Just a quick reminder before you set your weekend plans. This Saturday will be ITProCamp 2013, October 26, 2013 from 8:00 AM to 5:30 PM (EDT). At Keiser University 5002 West Waters Avenue
Tampa, FL 33634. This is a free event, but please register at: http://tampaitprocamp2013-eorg.eventbrite.com/
I will be presenting an introduction to SQL Server Reporting Services (SSRS).
Last week I explained how I came to use SSRS Reports as user interface. This week I’ll discuss how I was able to very quickly provide users with an administrative console to adjust the configuration of a web based application using only Reporting Services and SQL Server.
Before I begin, I should probably point out that what I’m about to describe is pretty far off the beaten path for Reporting Services. Security, usability and support are all legitimate concerns that would need to be justified before I would recommend anyone else taking this approach. However, given the right set of circumstances that I don’t believe are all that extraordinary, you might find this useful.
The first question you might have is, “Why would I want to do this? If I have SSRS installed in my environment, wouldn’t I also have IIS, ASP.Net, VB.Net and or C# available to create a proper UI?.” My answer is yes, you most likely would and those are far better tools. However, in my case the company did not allow anyone outside of the development group to make enhancements to the product and without a request from the business group, new features rarely saw the light of day, or even budget consideration.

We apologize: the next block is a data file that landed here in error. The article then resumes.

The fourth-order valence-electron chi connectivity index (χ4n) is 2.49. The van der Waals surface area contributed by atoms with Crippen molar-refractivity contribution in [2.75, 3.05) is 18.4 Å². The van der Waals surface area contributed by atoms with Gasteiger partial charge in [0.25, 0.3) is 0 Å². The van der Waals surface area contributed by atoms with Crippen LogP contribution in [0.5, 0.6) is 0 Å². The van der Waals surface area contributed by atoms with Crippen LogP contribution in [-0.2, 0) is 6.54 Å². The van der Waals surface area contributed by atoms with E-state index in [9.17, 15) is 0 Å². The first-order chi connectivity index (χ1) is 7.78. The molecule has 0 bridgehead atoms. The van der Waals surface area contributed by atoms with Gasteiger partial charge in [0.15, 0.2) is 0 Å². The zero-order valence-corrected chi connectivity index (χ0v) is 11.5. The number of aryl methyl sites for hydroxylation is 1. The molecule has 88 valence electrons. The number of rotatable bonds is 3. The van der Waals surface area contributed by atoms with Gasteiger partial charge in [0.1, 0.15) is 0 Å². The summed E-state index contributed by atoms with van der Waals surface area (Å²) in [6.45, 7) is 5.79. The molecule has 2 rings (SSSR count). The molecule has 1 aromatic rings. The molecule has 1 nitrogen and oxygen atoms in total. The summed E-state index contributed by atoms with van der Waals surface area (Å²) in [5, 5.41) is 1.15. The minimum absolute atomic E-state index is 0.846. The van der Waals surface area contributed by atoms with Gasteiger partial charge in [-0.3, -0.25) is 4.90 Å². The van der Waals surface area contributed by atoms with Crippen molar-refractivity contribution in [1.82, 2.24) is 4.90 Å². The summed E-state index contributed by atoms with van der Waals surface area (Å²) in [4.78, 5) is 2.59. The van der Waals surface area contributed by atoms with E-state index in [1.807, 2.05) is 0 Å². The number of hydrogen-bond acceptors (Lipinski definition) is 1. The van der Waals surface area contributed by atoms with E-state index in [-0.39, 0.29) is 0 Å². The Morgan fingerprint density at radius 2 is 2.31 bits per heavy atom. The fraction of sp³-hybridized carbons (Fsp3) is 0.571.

Your next concern might be, “So you are telling me the connection I use for my reports is going to be inserting and updating data? You are crazy! Security would have my badge and laugh me out of the building.” Again, I would say you are probably correct. If your report users log into the Report Manager and have admin privileges, with this kind of access they have the potential to do some harm. In the cases I am about to describe though, I have exposed only read and execute SQL privileges to my report user connection and have complete control over stored procedures in the database. Yes, if a devious employee had access to upload an RDL AND knew the names and usage of stored procedures in the system, they could alter data in unintended ways.
Shortly after starting to work with SQL Server Reports (SSRS) and getting a feel for what they could do as singular presentations of summary and detailed information, I started to consider more elaborate systems presenting suites of reports and a customized user experience. Much of my experience with SSRS has been to present reports through the ASP.Net report viewer control, and that is what sparked my interest in using reports as a user interface.
At the onset of a typical assignment I would be presented with the existing work which would be a list of links to an ASP page that would render the report for a visitor. After proving my worth making some alterations and updates to the existing reports I’d be asked to add new reports to the list. This would go on for some time and became rather dry, creating one stand alone report at a time.
Hi, my name is Wes Springob. SQLWes is a blog for discussing my interests in Microsoft’s SQL Server and its related products. I have a particular interest in Business Intelligence and database development. I hope you will share my enthusiasm for this technology and find this site useful.